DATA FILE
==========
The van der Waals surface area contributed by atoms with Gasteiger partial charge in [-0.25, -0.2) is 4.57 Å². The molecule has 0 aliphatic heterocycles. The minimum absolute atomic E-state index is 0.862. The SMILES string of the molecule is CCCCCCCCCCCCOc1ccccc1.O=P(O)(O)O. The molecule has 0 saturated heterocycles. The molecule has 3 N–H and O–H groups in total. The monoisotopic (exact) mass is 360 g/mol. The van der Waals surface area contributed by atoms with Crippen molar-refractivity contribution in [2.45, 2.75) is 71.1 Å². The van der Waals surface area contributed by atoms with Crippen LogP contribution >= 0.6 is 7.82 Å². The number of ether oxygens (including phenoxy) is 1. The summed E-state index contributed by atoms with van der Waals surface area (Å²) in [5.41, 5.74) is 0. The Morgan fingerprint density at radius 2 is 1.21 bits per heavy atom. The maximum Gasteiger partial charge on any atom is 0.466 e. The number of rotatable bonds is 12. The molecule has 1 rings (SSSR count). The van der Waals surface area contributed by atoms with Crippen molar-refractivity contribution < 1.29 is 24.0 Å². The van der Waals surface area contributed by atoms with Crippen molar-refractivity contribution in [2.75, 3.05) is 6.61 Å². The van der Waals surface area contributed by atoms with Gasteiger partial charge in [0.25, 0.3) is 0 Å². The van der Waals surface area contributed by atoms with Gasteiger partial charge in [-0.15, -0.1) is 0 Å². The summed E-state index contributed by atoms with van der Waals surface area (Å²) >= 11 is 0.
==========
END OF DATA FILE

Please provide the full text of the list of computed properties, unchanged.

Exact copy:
The van der Waals surface area contributed by atoms with Gasteiger partial charge in [-0.25, -0.2) is 4.57 Å². The molecule has 0 aliphatic heterocycles. The minimum absolute atomic E-state index is 0.862. The SMILES string of the molecule is CCCCCCCCCCCCOc1ccccc1.O=P(O)(O)O. The molecule has 0 saturated heterocycles. The molecule has 3 N–H and O–H groups in total. The monoisotopic (exact) mass is 360 g/mol. The van der Waals surface area contributed by atoms with Crippen molar-refractivity contribution in [2.45, 2.75) is 71.1 Å². The van der Waals surface area contributed by atoms with Crippen LogP contribution >= 0.6 is 7.82 Å². The number of ether oxygens (including phenoxy) is 1. The summed E-state index contributed by atoms with van der Waals surface area (Å²) in [5.41, 5.74) is 0. The Morgan fingerprint density at radius 2 is 1.21 bits per heavy atom. The maximum Gasteiger partial charge on any atom is 0.466 e. The number of rotatable bonds is 12. The molecule has 1 rings (SSSR count). The van der Waals surface area contributed by atoms with Crippen molar-refractivity contribution < 1.29 is 24.0 Å². The van der Waals surface area contributed by atoms with Crippen molar-refractivity contribution in [2.75, 3.05) is 6.61 Å². The van der Waals surface area contributed by atoms with Gasteiger partial charge in [0.25, 0.3) is 0 Å². The van der Waals surface area contributed by atoms with Gasteiger partial charge in [-0.15, -0.1) is 0 Å². The summed E-state index contributed by atoms with van der Waals surface area (Å²) >= 11 is 0.